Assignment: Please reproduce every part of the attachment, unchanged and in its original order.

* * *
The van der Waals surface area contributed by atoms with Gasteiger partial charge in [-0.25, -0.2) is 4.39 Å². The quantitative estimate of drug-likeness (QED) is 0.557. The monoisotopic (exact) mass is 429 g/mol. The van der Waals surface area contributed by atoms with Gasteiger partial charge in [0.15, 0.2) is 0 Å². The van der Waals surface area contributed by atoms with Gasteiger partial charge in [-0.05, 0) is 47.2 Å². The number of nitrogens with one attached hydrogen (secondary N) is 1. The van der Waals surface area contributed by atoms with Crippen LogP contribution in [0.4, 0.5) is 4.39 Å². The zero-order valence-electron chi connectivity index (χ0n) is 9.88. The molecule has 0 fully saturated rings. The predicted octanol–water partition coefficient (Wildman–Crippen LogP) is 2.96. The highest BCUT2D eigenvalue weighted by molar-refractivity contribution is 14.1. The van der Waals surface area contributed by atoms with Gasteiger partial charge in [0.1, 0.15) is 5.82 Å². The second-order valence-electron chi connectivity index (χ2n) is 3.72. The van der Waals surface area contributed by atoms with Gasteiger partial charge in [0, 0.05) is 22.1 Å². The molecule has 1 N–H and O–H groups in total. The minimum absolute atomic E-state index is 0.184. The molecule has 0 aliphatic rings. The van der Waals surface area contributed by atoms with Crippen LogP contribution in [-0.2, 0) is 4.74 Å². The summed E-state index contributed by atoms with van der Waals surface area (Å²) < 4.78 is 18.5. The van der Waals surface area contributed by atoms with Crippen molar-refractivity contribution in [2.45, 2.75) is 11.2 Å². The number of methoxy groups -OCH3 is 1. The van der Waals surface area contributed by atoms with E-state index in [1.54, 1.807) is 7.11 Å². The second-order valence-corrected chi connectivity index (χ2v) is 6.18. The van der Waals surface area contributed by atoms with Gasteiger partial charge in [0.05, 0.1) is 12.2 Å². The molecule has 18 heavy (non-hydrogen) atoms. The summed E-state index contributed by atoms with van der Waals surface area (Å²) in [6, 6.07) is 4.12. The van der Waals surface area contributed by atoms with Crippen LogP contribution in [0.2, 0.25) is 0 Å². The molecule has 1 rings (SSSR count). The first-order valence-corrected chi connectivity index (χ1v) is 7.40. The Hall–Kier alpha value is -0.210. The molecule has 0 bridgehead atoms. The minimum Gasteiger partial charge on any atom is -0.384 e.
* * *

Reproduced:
The van der Waals surface area contributed by atoms with Gasteiger partial charge in [-0.25, -0.2) is 4.39 Å². The quantitative estimate of drug-likeness (QED) is 0.557. The monoisotopic (exact) mass is 429 g/mol. The van der Waals surface area contributed by atoms with Gasteiger partial charge in [0.15, 0.2) is 0 Å². The van der Waals surface area contributed by atoms with Gasteiger partial charge in [-0.05, 0) is 47.2 Å². The number of nitrogens with one attached hydrogen (secondary N) is 1. The van der Waals surface area contributed by atoms with Crippen LogP contribution in [0.4, 0.5) is 4.39 Å². The zero-order valence-electron chi connectivity index (χ0n) is 9.88. The molecule has 0 fully saturated rings. The predicted octanol–water partition coefficient (Wildman–Crippen LogP) is 2.96. The highest BCUT2D eigenvalue weighted by molar-refractivity contribution is 14.1. The van der Waals surface area contributed by atoms with Gasteiger partial charge in [0.1, 0.15) is 5.82 Å². The second-order valence-electron chi connectivity index (χ2n) is 3.72. The van der Waals surface area contributed by atoms with Gasteiger partial charge in [0, 0.05) is 22.1 Å². The molecule has 1 N–H and O–H groups in total. The minimum absolute atomic E-state index is 0.184. The molecule has 0 aliphatic rings. The van der Waals surface area contributed by atoms with Crippen LogP contribution in [-0.2, 0) is 4.74 Å². The summed E-state index contributed by atoms with van der Waals surface area (Å²) < 4.78 is 18.5. The van der Waals surface area contributed by atoms with Crippen molar-refractivity contribution in [2.45, 2.75) is 11.2 Å². The number of methoxy groups -OCH3 is 1. The van der Waals surface area contributed by atoms with E-state index in [1.54, 1.807) is 7.11 Å². The second-order valence-corrected chi connectivity index (χ2v) is 6.18. The van der Waals surface area contributed by atoms with Gasteiger partial charge in [0.05, 0.1) is 12.2 Å². The molecule has 18 heavy (non-hydrogen) atoms. The summed E-state index contributed by atoms with van der Waals surface area (Å²) in [6, 6.07) is 4.12. The van der Waals surface area contributed by atoms with Crippen LogP contribution in [0.2, 0.25) is 0 Å². The molecule has 1 rings (SSSR count). The first-order valence-corrected chi connectivity index (χ1v) is 7.40. The Hall–Kier alpha value is -0.210. The molecule has 0 bridgehead atoms. The minimum Gasteiger partial charge on any atom is -0.384 e.